August 1, 2013
Intakt CD 211
Sixty years after the fact who would have guessed that the most stimulating variant of the legendary Gerry Mulligan piano-less quartet would appear in POMO form from Berlin’s Die Enttäuschung?
The group members – trumpeter Axel Dörner, reedist Rudi Mahall, bassist Jan Roder and drummer Uli Jennessen – has in the past become known for interpretations of Hard Bop compositions, most notably Thelonious Monk’s, as well as crisply performing their own tunes. Yet on this program of 21 [!] pieces composed individually by all band members, Mahall’s reliance on the baritone saxophone as well as his usual bass clarinet puts the group firmly in Mulligan quartet territory. Adding to the resemblance is that Dörner, whose swallowed and dissident tones often reach the very edge of avant-gardism, mostly keeps his solos in a range so comfortable he could have worked in any West Coast band circa 1955. The mostly brief compositions –only five come anywhere near the five minute mark – evolve with maximum swing as well, with Jennessen proving himself incredibly apt writing in that Cool Jazz style.
There’s actually also a little known a Mulligan-era connection to Die Enttäuschung. Trumpeter Jon Eardley (1928-1991), who played in the baritone saxophonist’s combo from 1954 to 1957, later moved to Europe and joined Köln’s WDR Big Band. It was there that Dörner took lessons with him for a time. Certainly the trumpeter’s playing here encompasses the grace and groove of Eardley in several sequences.
Mahall’s “Die Übergebundenen” for example exposes the trumpeter’s flutter tonguing during harmonic exchanges with the composer’s baritone tongue-slurps. Meanwhile the balladic “Aqua Satin Flame “, composed by the drummer, unites Dörner’s bent grace notes and Mahall’s low-pitched tone expositions in gratifying counterpoint. Jennessen’s no slouch as a percussionist either, adding cross pumping and thumping accents to many of the tunes, while Roder’s time-keeping frequently expands to take in slithering and slippery string slaps, sometimes in tandem with Mahall’s contrapuntal or sympathetic snorts.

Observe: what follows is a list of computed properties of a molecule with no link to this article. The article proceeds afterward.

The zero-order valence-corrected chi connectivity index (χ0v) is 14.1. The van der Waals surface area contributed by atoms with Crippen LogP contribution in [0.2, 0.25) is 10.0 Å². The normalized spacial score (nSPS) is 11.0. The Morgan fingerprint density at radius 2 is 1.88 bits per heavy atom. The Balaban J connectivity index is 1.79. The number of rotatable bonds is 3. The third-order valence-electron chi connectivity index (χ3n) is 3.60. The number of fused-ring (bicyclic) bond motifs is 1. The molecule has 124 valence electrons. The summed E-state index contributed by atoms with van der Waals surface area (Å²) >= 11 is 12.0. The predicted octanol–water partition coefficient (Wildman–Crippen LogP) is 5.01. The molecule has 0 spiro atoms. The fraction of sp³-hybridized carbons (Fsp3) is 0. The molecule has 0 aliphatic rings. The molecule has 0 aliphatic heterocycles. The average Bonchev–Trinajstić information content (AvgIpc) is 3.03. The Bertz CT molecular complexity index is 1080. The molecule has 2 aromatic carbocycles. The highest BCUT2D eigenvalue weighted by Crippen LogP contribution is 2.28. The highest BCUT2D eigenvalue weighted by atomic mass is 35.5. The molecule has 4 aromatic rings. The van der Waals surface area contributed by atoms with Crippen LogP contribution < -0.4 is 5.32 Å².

Roder’s hard pulsations are put to good use on Jennessen’s “Jitterbug Five”, a sophisticated contrafact of the Fats Waller composition. Not only does the superimposed original head eventually give way to a reading of “Jitterbug Waltz”, but with cowbell clanks directing the action, the narrative become more agitated and staccatissimo until it’s finally deconstructed. Jennessen demonstrates his skill with ratamacues in a shuffle rhythm, as the reedist’s contralto lines presage a climatic crescendo from all.
Everyone gets into the act as well. Roder demonstrates his skill as a composer with “The Easy Going”, which parlays a Chico Hamilton Quintet-like sonic squirm into a multi-faceted interlude. Without losing the narrative thread, the horn players’ solos are respectively capillary rococo and reed-biting, with Mahall’s throat-clearing gruffness finally signaling the completion. In the same fashion Dörner’s uncharacteristic relaxed and moderato textures throughout are reflected in his compositions. “Gekannt” for instance finds the composer’s quicksilver grace notes uniting with Mahall’s pointillist smears until a Mulligan4-like melody oozes out. Tightened by harmonized horns, the narrative eventually circles back to the head signaled by cow-bell pops and a walking bass line.
All and all, probably Vier Halbe’s more characteristic piece is “Hello My Loneliness” composed by Jennessen. Demonstrating the careful instrumental balance that’s endemic throughout, an intricate double bass intro gives way to linear broken chords from the horns, both of whom output solos that are as flighty as they are melismatic.
An exceptional achievement all around, the CD succeeds is being quirkily POMO without insulting its ostensible source material. And who knows, if hard-core West Coast Jazz fan hear it, they may discover they like contemporary improvised music as well.
Track Listing: 1. Die Übergebundenen 2. Verzählt 3. Aqua Satin Flame 4. Das Jan vom Stück 5. Falsches Publikum 6. Vermöbelt 7. Jitterbug Five 8. Gekannt 9. Trompete für Fortgeschrittene 10. Wie Axel 11. Eine Halbe 12. Hereich 13. Hello My Loneliness 14. Vier Halbe 15. Children's Blues 16. Möbelrücken 17. The Easy Going 18. Verkannt 19. Trompete für Anfänger 20. Trompete für Profis 21. Schlagzeug für Anfänger
Personnel: Axel Dörner (trumpet); Rudi Mahall (bass clarinet and baritone saxophone); Jan Roder (bass) and Uli Jennessen (drums)